• H04W88/02Terminal devices
    • H04W88/06Terminal devices adapted for operation in multiple networks or having at least two operational modes, e.g. multi-mode terminals
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    • Y02TECHNOLOGIES OR APPLICATIONS FOR MITIGATION OR ADAPTATION AGAINST CLIMATE CHANGE
    • Y02DCLIMATE CHANGE MITIGATION TECHNOLOGIES IN INFORMATION AND COMMUNICATION TECHNOLOGIES [ICT], I.E. INFORMATION AND COMMUNICATION TECHNOLOGIES AIMING AT THE REDUCTION OF THIR OWN ENERGY USE
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    • YGENERAL TAGGING OF NEW TECHNOLOGICAL DEVELOPMENTS; GENERAL TAGGING OF CROSS-SECTIONAL TECHNOLOGIES SPANNING OVER SEVERAL SECTIONS OF THE IPC; TECHNICAL SUBJECTS COVERED BY FORMER USPC CROSS-REFERENCE ART COLLECTIONS [XRACs] AND DIGESTS
    • Y02TECHNOLOGIES OR APPLICATIONS FOR MITIGATION OR ADAPTATION AGAINST CLIMATE CHANGE
    • Y02DCLIMATE CHANGE MITIGATION TECHNOLOGIES IN INFORMATION AND COMMUNICATION TECHNOLOGIES [ICT], I.E. INFORMATION AND COMMUNICATION TECHNOLOGIES AIMING AT THE REDUCTION OF THIR OWN ENERGY USE
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    • Y02D70/144Techniques for reducing energy consumption in wireless communication networks according to the Radio Access Technology [RAT] in Institute of Electrical and Electronics Engineers [IEEE] networks in Bluetooth and Wireless Personal Area Networks [WPAN]
    • YGENERAL TAGGING OF NEW TECHNOLOGICAL DEVELOPMENTS; GENERAL TAGGING OF CROSS-SECTIONAL TECHNOLOGIES SPANNING OVER SEVERAL SECTIONS OF THE IPC; TECHNICAL SUBJECTS COVERED BY FORMER USPC CROSS-REFERENCE ART COLLECTIONS [XRACs] AND DIGESTS
    • Y02TECHNOLOGIES OR APPLICATIONS FOR MITIGATION OR ADAPTATION AGAINST CLIMATE CHANGE
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    • Y02D70/146Techniques for reducing energy consumption in wireless communication networks according to the Radio Access Technology [RAT] in Institute of Electrical and Electronics Engineers [IEEE] networks in Worldwide Interoperability for Microwave Access [WiMAX] networks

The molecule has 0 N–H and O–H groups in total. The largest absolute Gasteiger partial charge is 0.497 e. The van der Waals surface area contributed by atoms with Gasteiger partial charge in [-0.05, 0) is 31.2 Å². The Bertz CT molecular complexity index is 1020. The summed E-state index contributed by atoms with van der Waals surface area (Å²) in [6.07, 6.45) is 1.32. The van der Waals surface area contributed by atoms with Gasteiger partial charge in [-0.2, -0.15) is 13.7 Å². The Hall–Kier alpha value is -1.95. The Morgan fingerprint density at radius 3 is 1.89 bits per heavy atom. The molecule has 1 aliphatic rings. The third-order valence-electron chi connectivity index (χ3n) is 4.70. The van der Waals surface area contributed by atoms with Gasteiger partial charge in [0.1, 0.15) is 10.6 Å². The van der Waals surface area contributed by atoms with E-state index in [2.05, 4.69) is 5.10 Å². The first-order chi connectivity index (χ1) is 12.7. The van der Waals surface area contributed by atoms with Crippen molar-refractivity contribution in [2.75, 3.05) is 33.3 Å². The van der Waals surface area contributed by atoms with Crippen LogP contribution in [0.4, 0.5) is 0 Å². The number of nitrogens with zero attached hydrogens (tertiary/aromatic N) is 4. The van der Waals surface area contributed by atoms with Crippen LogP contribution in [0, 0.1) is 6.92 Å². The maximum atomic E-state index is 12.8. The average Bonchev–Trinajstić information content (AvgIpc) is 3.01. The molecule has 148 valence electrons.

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Abstract

This disclosure provides systems, methods and apparatus for wirelessly communicating with a wireless station. In one implementation, a mobile device comprises a memory unit configured to store communication information associated with communicating on at least one channel of a wireless network. The mobile device further comprises a processing system that is configured to establish communications with the wireless station via a communication link, retrieve the communication information from the memory unit, and to provide at least a portion of the communication information to the wireless station.

Description

FIELD

The present application relates generally to communications, and more specifically to cell search techniques for locating cells in wireless communication systems.

BACKGROUND

Wireless communication systems are widely deployed to provide various types of communication content such as voice and data. Typical wireless communication systems may be multiple-access systems capable of supporting communications with multiple users by sharing available system resources (e.g., bandwidth, transmit power). Examples of such multiple-access systems may include code division multiple access (CDMA) systems, time division multiple access (TDMA) systems, frequency division multiple access (FDMA) systems, orthogonal frequency division multiple access (OFDMA) systems, and the like. Additionally, such systems can conform to specifications such as those of third generation partnership project (3GPP), third generation partnership project 2 (3GPP2), 3GPP long-term evolution (LTE), LTE Advanced (LTE-A), etc.